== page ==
However, pre-combustion carbon capture requires changes to the primary combustion equipment of the power plant and therefore is more expensive to implement in existing systems. As such, pre-combustion carbon capture is currently used less widely than post-combustion carbon capture.
Oxy-fuel combustion carbon capture
Oxy-fuel combustion replaces the normal air in a fossil fuel combustion process with pure oxygen. The resulting flue gas is comprised primarily of CO2 and water. Therefore, separation of the CO2 is achieved simply by cooling the water for removal and then compressing the gas.
Though not currently a prominently utilized separation technology, oxy-fuel combustion has promising and unique characteristics. The simple composition of the flue gas makes CO2 capture highly efficient, while the post-combustion collection allows oxy-fuel combustion equipment to be relatively easily added to existing power plants. However, the operating costs are high due to the need for large volumes of pure oxygen.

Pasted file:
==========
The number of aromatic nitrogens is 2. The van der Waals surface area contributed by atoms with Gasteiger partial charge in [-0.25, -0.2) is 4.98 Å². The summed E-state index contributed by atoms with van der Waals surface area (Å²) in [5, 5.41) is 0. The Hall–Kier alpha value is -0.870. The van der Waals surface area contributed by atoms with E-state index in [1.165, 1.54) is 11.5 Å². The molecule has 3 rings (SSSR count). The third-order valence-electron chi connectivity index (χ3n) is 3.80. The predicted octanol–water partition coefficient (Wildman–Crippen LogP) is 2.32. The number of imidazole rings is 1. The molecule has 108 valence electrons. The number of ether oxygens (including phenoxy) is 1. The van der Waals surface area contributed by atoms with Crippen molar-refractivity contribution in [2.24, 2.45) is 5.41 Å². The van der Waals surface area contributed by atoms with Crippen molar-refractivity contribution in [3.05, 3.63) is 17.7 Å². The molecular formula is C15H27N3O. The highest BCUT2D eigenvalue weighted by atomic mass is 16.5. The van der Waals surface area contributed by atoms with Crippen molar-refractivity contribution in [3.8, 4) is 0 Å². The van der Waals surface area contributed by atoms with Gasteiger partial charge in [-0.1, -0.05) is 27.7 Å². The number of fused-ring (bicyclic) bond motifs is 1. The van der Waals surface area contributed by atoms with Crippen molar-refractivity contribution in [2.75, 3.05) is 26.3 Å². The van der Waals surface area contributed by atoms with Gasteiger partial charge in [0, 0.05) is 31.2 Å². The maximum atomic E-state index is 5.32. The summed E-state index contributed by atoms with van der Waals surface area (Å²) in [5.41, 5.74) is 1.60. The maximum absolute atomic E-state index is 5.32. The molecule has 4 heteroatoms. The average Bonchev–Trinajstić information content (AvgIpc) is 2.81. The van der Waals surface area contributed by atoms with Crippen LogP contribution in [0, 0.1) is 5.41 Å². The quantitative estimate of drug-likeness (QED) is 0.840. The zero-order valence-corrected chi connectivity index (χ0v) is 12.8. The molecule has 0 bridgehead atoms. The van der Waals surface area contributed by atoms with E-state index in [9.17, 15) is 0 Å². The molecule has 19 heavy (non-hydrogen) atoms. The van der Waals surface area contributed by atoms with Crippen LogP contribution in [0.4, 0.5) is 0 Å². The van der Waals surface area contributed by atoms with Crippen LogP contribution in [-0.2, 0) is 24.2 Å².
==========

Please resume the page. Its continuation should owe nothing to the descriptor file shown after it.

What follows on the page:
The future of sustainability?
Never has there been a greater global push for sustainability. Though the spotlight is on renewable energy, the reality is that it will likely require decades of work to build the infrastructure required. During this transition, fossil fuels will still be the world’s dominant energy source. CCS can play a critical role in mitigating CO2 emissions from fossil-fuel power plants.
Once renewables become the primary source of energy, there may still be a need for the flexibility offered by fossil fuels. Advancements in CCS can enable the use of this energy without significantly hampering the goal of net-zero emissions.
About the author:
Brandon Curkan is a professional engineer and technical writer located in Alberta, Canada. Brandon received his BSc. in Mechanical Engineering from the University of Alberta in 2011, and is currently an Engineering Manager of a research group that conducts experimental programs for the energy industry. He creates technical content through his business at www.thecontentengineer.com